When the time came to handle funeral arrangements for Maggie Fetty, no one was there to do it so Lt. Joe Kenda and his fellow officers did it themselves. They chipped in and bought her a head stone to assist with the evidence of her passing. The headstone is a reminder for Joe Kenda of why he chose a life in law enforcement. Joe said he can’t stop a murderer or undue the murder once it’s been done but he can certainly find the person responsible and make sure they don’t do it again. Society has a way of forgetting about the most vulnerable but when it comes to Joe Kenda, nobody slips through the cracks, not a culprit, not a co-conspirator, and certainly not Maggie Fetty. -Homicide Hunter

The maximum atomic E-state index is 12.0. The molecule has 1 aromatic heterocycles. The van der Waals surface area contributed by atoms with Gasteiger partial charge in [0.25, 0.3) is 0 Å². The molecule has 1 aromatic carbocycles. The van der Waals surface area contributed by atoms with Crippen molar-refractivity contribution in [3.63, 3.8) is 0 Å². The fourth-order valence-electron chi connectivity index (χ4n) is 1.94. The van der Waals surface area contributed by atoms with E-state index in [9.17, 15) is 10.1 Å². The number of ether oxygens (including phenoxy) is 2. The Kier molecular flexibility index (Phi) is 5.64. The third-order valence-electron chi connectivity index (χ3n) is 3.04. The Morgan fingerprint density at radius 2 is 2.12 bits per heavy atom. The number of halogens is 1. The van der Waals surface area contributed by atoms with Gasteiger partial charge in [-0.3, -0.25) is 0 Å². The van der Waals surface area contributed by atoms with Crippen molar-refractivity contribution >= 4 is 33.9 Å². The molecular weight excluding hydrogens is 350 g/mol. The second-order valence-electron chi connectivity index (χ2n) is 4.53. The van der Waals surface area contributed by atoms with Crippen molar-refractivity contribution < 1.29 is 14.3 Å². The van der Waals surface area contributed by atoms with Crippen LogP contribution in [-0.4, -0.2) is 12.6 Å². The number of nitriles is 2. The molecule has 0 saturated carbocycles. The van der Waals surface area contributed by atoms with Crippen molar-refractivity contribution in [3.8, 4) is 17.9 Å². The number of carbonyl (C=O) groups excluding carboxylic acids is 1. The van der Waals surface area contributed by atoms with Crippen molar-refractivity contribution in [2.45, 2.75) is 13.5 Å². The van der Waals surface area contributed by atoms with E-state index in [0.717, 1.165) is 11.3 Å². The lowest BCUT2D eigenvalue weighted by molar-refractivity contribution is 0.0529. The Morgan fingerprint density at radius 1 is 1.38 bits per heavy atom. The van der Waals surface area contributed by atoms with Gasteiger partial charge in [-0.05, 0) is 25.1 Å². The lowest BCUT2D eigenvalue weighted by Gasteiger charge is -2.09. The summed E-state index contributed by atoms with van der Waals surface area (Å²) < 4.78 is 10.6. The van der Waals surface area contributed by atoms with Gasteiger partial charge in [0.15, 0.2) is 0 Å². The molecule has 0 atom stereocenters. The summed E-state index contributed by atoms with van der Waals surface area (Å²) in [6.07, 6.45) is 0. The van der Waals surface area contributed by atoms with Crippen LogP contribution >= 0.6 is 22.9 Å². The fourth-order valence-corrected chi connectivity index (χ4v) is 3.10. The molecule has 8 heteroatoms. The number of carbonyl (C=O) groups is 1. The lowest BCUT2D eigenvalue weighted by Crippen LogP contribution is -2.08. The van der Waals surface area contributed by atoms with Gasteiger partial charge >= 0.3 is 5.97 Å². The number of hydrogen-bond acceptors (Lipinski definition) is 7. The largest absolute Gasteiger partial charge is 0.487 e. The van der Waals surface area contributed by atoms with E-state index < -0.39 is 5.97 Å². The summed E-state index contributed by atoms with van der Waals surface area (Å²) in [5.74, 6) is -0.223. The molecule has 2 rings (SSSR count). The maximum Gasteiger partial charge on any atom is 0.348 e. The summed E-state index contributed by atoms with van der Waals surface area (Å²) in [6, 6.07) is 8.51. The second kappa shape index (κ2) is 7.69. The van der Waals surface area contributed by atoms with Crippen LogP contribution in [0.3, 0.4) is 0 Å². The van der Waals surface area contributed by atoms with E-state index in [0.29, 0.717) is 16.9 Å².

Patrol officers received a call that a body was found on Gold Camp Road near Point Sublime in Colorado Springs, Colorado on December 3, 1991. It was a fully clothed female who appeared to be a teenager. Homicide detective Lt. Joe Kenda of the Colorado Springs Police Department ordered the officers to turn the body over. They observed a ligature mark on her throat. A ligature is used to apply pressure to the neck and it’s a torturous way to die. This wasn’t just a who done it, but a who was it? Detectives went through her pockets and didn’t find anything. Although they did find an identifying marker, a tattoo on her hand with the initials JM. An anonymous tipster called and said the victim’s name was Maggie and they should talk to Jill Yousaf. Jill had an arrest just recently; she was arrested for shoplifting. According to the police report, Margaret Fetty, 16, was also arrested. This tied the two together.